|A Sudden Cardiac Arrest. This is the only picture of this I could find. Most people who experience a sudden cardiac arrest due to arrhythmic means fall forward and are therefore found face down. (Picture www.SCA.org )|
Over the last four and a half years, when I have encountered parents who lost a child to a sudden heart rhythm disturbance, they have often asked, "Do you think it hurt when our son (or daughter) experienced a cardiac arrest" (due to a rhythm disturbance) ? Physicians tell us no, and I am inclined to agree. Some years ago, I was the charge nurse of an ICU step down unit. I was not only in charge of the unit between 3pm-11pm, had my own patients also, but I was certified and responsible to treat arrhythmias using standing orders, on the adjacent unit, which was a cardiac telemetry unit. One afternoon, after taking report, and checking that all the intravenous admixtures I needed for my own patients were present and accounted for, I made rounds on my own few patients. Afterward, it was my job to make rounds on each of the telemetry patients on the adjacent unit which I could conceivably treat during the next eight hours. There were about fifteen of them. I went room to room with my clipboard making note of the current rhythm of each patient and talking to each for a short time. Everyone was stable and it was shaping up to be a warm but pleasant night. Then I went in to see a very pleasant older, lucid woman, and we spoke for a moment, and while I was there, she was speaking, and in mid-sentence, she fell into asystole. She sat in cardiac arrest in mid sentence ! Almost instinctively I took my right hand and tapped her midsternally. (This is known as a pre-cordial thump) Her heart rhythm returned instantly and she completed her sentence ! She had no recollection of her brief cardiac arrest, although our telemetry unit had automatically printed out a rhythm strip for documentation as it had been preset to do. I calmly explained what had happened and told her that I would be notifying her doctor, and that likely she would be moved from that unit, onto mine. She had no recollection of it. She had no pain, no discomfort, and was simply "absent from her body" for a very short time. Later that night her cardiologist did a minimally invasive procedure which inserted a pacemaker. The following day she was back in her original room on the telemetry unit and she was doing just fine. She was later discharged to home, and according to her cardiologist, did well afterward.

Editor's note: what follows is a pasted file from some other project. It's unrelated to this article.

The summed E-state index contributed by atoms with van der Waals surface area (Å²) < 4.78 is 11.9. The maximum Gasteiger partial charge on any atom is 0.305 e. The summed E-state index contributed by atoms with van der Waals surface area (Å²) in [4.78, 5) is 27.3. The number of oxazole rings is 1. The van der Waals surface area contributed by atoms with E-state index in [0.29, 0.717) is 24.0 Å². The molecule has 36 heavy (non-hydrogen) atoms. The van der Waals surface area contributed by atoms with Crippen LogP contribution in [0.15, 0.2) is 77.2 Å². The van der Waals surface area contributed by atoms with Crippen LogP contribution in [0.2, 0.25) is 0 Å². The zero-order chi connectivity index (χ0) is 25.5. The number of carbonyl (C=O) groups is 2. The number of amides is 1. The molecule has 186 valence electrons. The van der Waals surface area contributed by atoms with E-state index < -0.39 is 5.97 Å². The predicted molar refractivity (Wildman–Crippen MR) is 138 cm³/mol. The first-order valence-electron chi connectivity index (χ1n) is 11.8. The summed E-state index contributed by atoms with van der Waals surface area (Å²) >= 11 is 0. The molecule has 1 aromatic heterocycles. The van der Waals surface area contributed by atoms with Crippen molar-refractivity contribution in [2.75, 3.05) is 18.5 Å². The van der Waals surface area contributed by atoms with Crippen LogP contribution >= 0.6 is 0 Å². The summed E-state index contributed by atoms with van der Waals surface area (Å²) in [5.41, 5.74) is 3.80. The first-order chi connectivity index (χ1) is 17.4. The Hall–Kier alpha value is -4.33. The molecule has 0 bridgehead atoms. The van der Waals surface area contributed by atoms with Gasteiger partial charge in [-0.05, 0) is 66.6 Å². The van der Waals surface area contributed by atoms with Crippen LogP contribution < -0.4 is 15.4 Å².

I don't expect that those who experience a simple cardiac arrest experience any pain. What happens afterward, of course is the purview of theologians, and others in terms of the cognitive and spiritual experiences.. I have resuscitated enough people who have described a beautiful and very real world beyond here, so I am in fact, well satisfied of its existence. After all, scripture tells us inasmuch "To be absent from the body is to be present with the Lord."
I also recall as the mother of a child I lost before my eyes presumably due to a sudden arrhythmic death despite CPR and epinephrine injection, wondering the same thing. Did my dear boy suffer ? Did he know I was trying to help him ? Since he never regained consciousness during CPR by me, by the sheriff, or the use of the AED and the helicopter emergency crew, he is likely never to have experienced what happened from the perspective of his earthly body.
"Therefore we are always confident, knowing that, whilst we are at home in the body (the earthly body), we are absent from the Lord (we need the heavenly body to be with him): For we walk by faith, not by sight: We are confident, I say, and willing rather to be absent from the body (the earthly body), and to be present with the Lord."